【RESEARCH NEWS STORY】Powering the Future: New Thermoelectric Generators Create Electricity Without Heat Sources

Scientists develop novel heat source-free thermoelectric generators from carbon nanotubes as potential power sources for wireless and wearable technology

Thermoelectric generators that produce electricity from heat are limited in their applicability, owing to their heavy reliance on a heat source. To solve this issue, researchers from Tokai University, Japan, have fabricated a novel carbon nanotube-based thermoelectric generator capable of producing electricity upon contact with water, without relying on a heat source. They examine the generator’s performance and speculate that it is a promising power source for sensors widely utilized in IoT technology.

The influence of internet of things (IoT) technology has snowballed over the past few years. IoT technology can be observed in nearly every industry, ranging from automobiles and healthcare to electronics and agriculture. Most IoT systems today rely heavily on a network of sensors for their operation, which in turn work on electrical energy.
Thermoelectric generators (TEGs) – materials that produce electrical energy from heat energy – are often used as power sources for IoT sensors, owing to their lightweight and flexible properties. Most TEGs require a heat source, such as solar energy, to create a temperature difference, which in turn produces the electrical energy. However, the requirement of the constant presence of a heat source greatly restricts the applicability of TEGs in IoT systems.

Now, a research group from Tokai University, Japan, led by Dr. Masayuki Takashiri, appears to have finally solved the heat source problem for TEGs. In their study published in Scientific Reports, the team developed a TEG based on single-walled carbon nanotube (SWCNT) film that is capable of generating electrical power on contact with water. Explaining the working mechanism, Dr. Takashiri states: “There are gaps in the SWCNT structures that allow water to be sucked in due to capillary action and reach the upper surface of the film. When water evaporates from the upper surface, it results in cooling of the surface. This creates a temperature gradient in the film and electrical power is generated.”

As these SWCNT film TEGs would be used in ambient conditions, their operational stability and performance were studied under a variety of environmental conditions. The researchers reported that performance of SWCNT film TEGs improved with higher water temperature, wind speed, and illumination. The electrical voltage and power generated by the TEG was 2.5 times higher when tested with a wind speed of 3 m/s compared to that when tested without any wind. Similarly, an illumination of 1000 W/m2 resulted in a 3.7-fold increase in electrical voltage and power relative to the illumination-free measurement.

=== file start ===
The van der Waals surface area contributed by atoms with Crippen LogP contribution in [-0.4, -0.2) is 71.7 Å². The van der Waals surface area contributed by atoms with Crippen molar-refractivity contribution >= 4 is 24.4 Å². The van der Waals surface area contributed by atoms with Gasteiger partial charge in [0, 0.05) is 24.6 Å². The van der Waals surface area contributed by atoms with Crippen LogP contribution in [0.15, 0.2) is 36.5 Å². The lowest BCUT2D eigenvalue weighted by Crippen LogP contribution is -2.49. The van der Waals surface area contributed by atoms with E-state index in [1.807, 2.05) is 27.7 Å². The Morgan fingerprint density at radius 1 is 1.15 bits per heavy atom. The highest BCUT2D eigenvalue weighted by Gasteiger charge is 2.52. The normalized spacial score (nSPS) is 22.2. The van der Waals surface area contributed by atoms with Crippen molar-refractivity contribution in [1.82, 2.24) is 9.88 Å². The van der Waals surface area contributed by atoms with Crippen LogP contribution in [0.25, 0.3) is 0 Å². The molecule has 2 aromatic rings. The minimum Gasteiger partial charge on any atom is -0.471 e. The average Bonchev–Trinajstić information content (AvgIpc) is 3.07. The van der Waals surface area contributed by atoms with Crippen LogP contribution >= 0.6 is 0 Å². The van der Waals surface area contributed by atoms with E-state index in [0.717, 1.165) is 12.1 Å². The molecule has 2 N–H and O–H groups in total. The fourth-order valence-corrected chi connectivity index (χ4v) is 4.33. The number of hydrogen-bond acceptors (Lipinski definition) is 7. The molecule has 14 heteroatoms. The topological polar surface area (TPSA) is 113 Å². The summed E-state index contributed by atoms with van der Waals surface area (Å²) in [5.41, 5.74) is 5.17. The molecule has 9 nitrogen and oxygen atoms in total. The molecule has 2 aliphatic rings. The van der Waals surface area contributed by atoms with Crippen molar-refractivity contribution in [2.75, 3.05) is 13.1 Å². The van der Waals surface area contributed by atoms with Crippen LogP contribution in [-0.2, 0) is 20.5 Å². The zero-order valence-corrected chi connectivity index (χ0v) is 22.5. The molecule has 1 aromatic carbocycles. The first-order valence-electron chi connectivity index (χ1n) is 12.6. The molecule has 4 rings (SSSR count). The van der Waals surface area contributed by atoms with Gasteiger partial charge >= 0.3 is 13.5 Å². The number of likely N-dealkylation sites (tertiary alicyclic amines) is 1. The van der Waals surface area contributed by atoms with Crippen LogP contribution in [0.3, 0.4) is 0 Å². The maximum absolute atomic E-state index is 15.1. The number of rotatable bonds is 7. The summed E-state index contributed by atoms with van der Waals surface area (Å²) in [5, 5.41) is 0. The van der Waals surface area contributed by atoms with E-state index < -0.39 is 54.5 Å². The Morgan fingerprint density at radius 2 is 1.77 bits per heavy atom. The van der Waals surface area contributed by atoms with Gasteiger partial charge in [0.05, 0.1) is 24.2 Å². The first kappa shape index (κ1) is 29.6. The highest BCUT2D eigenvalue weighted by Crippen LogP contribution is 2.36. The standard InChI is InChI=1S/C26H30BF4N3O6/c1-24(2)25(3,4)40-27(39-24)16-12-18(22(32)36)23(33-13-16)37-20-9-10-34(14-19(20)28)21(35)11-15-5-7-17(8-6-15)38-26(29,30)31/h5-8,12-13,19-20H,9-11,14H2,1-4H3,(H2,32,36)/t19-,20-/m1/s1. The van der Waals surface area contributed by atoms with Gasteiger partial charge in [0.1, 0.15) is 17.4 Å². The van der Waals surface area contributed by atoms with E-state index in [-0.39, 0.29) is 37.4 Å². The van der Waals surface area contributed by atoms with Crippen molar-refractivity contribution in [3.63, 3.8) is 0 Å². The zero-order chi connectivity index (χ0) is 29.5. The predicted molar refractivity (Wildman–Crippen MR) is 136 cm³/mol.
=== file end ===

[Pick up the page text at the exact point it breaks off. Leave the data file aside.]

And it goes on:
Combining all optimum conditions, i.e., high temperature (80 ᵒC), wind speed (3 m/s), and illumination (1000 W/m2), the SWCNT film TEG yielded a voltage of 1300 µV and power of 22.8 nW, which was a near 10-fold increase compared to the values observed with a water temperature of 20 ᵒC, without any wind and illumination.

The team found that the performance of SWCNT film TEGs could be optimized by controlling environmental conditions. Moreover, they also reported that reducing the size of TEG films and spacing between them results in an increase in output voltage and power. To check how the TEGs performed under actual environmental conditions, the scientists verified their operation under natural sunlight and wind and reported generation of stable output voltage in all environments during the day and night.
Surmising the relevance of these new SWCNT film TEGs, Dr. Takashiri concludes, “The areas of application of IoT sensors is going to increase. The placement of the sensors may not always allow power sources that rely on battery or heat. SWCNT film TEGs can be utilized in such scenarios. They can be used in water environments for quality monitoring sensors and also in wearable sensors that generate voltage from evaporation of sweat.”

In time, further research into the design and optimization of these novel TEGs will certainly power the creation of a safer and more convenient society.

AuthorsTomoyuki Chiba, Yuki Amma, Masayuki Takashiri
Title of original paperHeat source free water floating carbon nanotube thermoelectric generators
JournalScientific Reports
AffiliationsDepartment of Materials Science, Tokai University, Hiratsuka, Kanagawa 259‑1292, Japan

Additional Reference information for EurekAlert
Latest Article Publication Date: 19 July 2021
Method of Research: Experimental Study
Subject of Research: Not applicable
COI Statement: The authors declare no competing interests.

Mechanism of temperature gradient development in SWCNT film TEGs that result in output voltage
Photo courtesy: Masayuki Takashiri from Tokai University

About Professor Masayuki Takashiri
Prof. Masayuki Takashiri is a Professor in the Department of Materials Science and a faculty member of the Environment and Energy Materials Lab at Tokai University, Japan. His main areas of research interest include thermoelectric materials, silicon thin-film solar cells, and thermal transport, in which he has published several studies in reputed international journals.